This past Wednesday, March 7, marked the 50th anniversary of the devastating "Ash Wednesday Storm" that pummeled the Outer Banks in 1962.
The storm, which struck with very little warning, assaulted the North Carolina coast with gale force winds for two and a half days. Higher than average spring tides combined with powerful wind brought extreme flooding from Nags Head to Hatteras Island. A new inlet between Buxton and Avon severed Hatteras Island.
When it was over more than 2,000 Outer Banks buildings were either washed into the ocean, otherwise totally destroyed, or severely damaged. Officials estimated the damage to property at more than $234 million dollars.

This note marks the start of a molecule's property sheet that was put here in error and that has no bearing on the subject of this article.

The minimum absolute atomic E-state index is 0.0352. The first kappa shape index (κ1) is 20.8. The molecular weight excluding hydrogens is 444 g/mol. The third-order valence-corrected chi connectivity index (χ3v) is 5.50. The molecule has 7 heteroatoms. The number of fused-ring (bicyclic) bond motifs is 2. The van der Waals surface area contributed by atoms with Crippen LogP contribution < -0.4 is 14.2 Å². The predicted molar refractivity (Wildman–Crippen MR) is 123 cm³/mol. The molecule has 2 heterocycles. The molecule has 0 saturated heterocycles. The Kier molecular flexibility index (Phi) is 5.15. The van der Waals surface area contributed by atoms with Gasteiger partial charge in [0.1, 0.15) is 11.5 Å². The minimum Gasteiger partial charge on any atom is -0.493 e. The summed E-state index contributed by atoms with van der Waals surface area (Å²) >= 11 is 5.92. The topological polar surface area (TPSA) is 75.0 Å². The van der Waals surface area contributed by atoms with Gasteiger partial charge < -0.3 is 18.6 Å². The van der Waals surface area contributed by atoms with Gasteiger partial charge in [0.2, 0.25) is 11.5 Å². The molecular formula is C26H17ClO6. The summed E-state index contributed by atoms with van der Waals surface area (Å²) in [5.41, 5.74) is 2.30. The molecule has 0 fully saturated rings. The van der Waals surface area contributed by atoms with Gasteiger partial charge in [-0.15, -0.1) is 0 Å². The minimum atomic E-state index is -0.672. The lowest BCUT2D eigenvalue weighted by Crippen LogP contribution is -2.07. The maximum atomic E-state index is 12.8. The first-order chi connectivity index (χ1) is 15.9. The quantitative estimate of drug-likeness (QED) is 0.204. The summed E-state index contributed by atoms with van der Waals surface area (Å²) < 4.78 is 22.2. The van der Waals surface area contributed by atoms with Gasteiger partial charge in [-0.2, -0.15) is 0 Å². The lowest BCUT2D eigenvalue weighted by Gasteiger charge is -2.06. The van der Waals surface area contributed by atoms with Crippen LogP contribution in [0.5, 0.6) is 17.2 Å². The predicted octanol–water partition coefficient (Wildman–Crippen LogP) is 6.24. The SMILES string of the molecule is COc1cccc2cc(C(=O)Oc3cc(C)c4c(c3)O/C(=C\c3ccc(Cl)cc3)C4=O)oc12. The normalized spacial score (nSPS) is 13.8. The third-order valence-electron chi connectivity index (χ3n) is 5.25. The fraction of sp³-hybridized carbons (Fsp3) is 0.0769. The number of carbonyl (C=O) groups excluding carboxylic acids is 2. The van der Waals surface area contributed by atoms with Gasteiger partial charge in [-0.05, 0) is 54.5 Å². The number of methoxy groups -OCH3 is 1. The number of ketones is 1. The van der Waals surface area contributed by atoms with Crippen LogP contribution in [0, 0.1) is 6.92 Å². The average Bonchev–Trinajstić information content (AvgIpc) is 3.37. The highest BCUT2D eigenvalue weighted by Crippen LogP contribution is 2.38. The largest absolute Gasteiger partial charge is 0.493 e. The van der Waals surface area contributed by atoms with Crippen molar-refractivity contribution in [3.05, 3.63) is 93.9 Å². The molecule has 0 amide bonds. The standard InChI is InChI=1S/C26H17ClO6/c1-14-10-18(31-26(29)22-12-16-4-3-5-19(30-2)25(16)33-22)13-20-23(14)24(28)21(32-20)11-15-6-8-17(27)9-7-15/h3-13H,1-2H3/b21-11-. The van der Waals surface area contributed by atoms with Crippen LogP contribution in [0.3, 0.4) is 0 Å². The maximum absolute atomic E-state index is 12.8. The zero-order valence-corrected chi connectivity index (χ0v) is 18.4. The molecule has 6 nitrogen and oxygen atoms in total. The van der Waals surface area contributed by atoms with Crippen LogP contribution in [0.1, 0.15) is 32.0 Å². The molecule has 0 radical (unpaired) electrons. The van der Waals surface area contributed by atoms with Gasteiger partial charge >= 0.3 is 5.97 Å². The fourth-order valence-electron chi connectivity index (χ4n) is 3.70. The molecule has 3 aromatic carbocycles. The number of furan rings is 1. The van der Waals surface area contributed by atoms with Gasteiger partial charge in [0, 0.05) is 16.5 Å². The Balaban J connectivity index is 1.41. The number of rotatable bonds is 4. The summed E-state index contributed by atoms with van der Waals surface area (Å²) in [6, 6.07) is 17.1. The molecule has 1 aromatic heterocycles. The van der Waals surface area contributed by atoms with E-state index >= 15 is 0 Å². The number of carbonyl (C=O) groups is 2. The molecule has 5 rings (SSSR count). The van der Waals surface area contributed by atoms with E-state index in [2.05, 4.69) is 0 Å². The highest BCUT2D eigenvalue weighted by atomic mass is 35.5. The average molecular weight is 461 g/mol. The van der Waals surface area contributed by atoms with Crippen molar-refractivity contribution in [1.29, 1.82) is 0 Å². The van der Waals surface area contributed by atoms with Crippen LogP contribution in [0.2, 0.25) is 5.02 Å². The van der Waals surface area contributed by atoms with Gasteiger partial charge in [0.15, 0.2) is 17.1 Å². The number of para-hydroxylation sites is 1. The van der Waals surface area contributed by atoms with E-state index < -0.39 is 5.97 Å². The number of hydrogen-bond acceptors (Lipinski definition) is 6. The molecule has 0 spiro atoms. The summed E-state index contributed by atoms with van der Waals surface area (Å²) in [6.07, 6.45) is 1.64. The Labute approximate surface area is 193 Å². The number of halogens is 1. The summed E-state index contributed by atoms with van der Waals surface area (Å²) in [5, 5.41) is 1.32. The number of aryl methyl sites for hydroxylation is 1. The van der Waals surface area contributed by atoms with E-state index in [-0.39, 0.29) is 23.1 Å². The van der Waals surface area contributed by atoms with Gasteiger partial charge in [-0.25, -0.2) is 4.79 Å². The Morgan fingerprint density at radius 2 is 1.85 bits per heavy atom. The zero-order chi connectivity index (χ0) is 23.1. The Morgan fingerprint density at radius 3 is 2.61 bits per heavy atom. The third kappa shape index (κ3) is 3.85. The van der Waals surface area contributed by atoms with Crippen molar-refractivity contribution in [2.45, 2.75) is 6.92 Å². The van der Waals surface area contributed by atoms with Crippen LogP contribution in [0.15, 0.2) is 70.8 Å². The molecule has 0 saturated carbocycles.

Old and abandoned automobiles were dumped into the breech on Hatteras. Dredges pumped sand on top of the vehicles to finally fill in the new inlet.
In 1986 Outer Banks historian, David Stick, wrote a book, "The Ash Wednesday Storm," which chronicled the devastation with photographs and interviews with people who lived through the ordeal and with everyday heroes who rescued countless individuals from the rising tide.
The book is a sobering reminder of the power and fury of North Atlantic storms, but I don't believe the book is still in print.
Our latest Ocracoke Newsletter is the story of the Civil War on the Outer Banks, Josephus Daniels, Jr, Secretary of the Navy during WWI, and his connection to Ocracoke. You can read it here: http://www.villagecraftsmen.com/news022112.htm.